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In a recent referendum, the citizens of Oklahoma overwhelmingly approved a State constitutional amendment providing that the courts of the State "shall not consider international law or Sharia law" in rendering their decisions. The amendment's exclusion of Sharia law has garnered most of the media attention, but more consequential by far is the measure's directive to the State courts to disregard international law. Similar measures have been proposed in other States, some of them merely barring consideration of Sharia law or foreign law, but others barring consideration of international law as well. These measures are clearly unconstitutional insofar as they would prohibit the State courts from enforcing one of the two main forms of international law--treaties--as the U.S. Constitution by its terms requires State courts to give effect to the nation's treaties, "any Thing in the Constitution or Laws of any State to the Contrary notwithstanding." But the federal Constitution does not expressly address the status of the other principal form of international law--customary international law, or the unwritten law that governs the relations among states and "results from a general and consistent practice of states followed by them from a sense of legal obligation." These proposed State laws thus starkly raise the question whether the States may prohibit their courts from giving effect to the United States' obligations under customary international law.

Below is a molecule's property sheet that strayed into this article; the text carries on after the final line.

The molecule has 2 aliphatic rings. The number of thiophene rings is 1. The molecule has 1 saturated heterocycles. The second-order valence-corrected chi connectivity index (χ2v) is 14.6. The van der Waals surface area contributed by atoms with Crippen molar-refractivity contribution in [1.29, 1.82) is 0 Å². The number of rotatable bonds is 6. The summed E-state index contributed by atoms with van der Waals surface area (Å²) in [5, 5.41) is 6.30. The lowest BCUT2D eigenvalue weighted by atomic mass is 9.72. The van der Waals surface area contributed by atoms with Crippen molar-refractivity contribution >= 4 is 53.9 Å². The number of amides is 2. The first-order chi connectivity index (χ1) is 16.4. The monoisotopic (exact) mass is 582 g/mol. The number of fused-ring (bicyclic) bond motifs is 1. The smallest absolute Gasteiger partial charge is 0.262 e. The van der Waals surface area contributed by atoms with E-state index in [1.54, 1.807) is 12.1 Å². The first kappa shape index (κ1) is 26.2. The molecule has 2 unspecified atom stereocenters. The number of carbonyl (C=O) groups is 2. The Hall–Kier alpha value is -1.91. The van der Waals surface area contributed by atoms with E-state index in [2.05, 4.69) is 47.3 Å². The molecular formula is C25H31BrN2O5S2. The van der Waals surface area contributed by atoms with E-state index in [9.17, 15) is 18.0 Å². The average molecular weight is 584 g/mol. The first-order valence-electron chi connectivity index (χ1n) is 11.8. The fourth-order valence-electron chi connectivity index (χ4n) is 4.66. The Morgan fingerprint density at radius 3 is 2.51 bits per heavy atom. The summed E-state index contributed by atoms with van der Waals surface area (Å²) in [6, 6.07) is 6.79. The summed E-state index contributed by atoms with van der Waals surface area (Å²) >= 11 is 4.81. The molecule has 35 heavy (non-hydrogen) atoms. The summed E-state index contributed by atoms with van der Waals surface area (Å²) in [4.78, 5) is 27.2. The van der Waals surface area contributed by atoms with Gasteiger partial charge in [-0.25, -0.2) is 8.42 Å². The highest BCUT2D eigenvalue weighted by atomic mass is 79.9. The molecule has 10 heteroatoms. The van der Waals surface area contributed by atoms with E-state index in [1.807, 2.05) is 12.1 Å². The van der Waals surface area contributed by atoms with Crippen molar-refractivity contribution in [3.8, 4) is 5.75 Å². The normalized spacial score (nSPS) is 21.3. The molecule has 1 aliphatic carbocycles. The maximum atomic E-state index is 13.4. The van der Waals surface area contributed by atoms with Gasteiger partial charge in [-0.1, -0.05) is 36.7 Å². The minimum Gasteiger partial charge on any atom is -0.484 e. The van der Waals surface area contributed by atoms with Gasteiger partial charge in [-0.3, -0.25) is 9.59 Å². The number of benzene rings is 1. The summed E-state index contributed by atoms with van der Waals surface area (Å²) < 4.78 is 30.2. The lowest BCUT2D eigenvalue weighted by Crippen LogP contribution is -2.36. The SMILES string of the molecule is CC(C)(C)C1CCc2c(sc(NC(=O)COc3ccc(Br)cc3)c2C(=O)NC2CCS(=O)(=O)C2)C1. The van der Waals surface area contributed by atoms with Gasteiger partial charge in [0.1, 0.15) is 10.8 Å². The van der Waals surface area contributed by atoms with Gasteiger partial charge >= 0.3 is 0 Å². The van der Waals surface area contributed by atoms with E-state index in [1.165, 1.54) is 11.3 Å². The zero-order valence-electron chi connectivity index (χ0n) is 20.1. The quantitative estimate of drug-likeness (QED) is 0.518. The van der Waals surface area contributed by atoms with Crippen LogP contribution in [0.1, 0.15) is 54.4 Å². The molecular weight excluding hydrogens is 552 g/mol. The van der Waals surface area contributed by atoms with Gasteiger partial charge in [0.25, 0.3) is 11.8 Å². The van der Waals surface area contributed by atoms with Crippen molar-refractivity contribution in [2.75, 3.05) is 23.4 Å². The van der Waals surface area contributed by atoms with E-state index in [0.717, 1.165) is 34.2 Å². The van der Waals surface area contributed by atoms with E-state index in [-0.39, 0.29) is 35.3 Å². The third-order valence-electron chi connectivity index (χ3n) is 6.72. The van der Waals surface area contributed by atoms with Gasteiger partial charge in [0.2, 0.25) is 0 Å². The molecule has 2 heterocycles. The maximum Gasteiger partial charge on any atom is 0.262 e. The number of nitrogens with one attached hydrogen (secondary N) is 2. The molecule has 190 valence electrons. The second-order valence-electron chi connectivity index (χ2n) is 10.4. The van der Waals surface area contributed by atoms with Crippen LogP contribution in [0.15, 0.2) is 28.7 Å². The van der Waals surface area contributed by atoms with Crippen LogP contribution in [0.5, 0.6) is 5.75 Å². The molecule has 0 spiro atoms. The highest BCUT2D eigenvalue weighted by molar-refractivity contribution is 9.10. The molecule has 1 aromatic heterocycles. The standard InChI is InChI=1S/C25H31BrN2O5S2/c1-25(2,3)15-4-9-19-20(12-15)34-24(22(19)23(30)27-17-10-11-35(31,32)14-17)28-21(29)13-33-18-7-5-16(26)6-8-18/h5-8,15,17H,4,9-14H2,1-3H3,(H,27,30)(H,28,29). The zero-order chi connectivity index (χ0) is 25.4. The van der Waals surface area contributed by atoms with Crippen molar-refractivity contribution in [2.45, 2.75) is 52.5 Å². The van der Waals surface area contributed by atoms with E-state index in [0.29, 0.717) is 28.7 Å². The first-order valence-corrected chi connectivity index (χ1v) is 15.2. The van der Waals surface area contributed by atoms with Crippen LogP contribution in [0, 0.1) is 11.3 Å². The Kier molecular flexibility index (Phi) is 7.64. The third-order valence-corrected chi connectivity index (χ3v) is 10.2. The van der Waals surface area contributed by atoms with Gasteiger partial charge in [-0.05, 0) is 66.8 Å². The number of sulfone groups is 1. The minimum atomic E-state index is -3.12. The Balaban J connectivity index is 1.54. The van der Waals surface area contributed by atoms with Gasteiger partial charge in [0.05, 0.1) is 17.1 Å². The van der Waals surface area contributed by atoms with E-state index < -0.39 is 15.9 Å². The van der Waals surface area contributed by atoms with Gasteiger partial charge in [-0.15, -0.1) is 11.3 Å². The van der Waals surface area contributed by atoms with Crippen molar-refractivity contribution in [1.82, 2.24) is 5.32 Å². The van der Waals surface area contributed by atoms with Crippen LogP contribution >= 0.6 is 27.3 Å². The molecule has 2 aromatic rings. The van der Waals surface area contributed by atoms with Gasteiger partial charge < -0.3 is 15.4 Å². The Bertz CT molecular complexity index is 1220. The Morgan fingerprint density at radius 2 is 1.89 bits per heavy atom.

This article offers a critique of the intermediate positions and, in the process, explicates and defends the modern position. Critics of the modern position often describe it as the claim that customary international law has the force of federal law always and for all purposes. But this uncompromising conception of the modern position is a phantom. Adherents of the modern position have always accepted that not all of customary international law binds foreign states or the federal Executive as a matter of U.S. domestic law. The heart of the modern position is that customary international law binds State actors and thus preempts State law applicable to State officials and private parties. The basic case for the modern position relies on an inference from the constitutional structure very similar to the one advanced by Bellia and Clark: Violations of customary international law risk retaliation against the nation as a whole. Permitting States to violate it allows States to externalize the costs of such violations, thus likely producing excessive violations.

Part I explicates and offers a preliminary defense of the modern position. It sets forth the affirmative case for the modern position based on constitutional structure, original intent, and pre- and post- Erie doctrine, responding to arguments put forward in the initial wave of revisionist scholarship, but deferring to part II responses to criticisms raised by scholars advancing intermediate positions. Part I shows that the basic structural case for the modern position was well understood by the Founders. Viewed in the light most favorable to the revisionist view, the evidence of original intent and the pre-Erie cases reflect two contending positions. The first is that the Constitution itself preempts State conduct that violates the state-to-state portion of the law of nations. The other is that customary international law had the status of general common law. Before Erie, the general common law was understood as different from either federal or State law, but was closer in operation to modern-day federal law than to modern-day State law. No one claimed that customary international law had a status comparable to modern-day State law.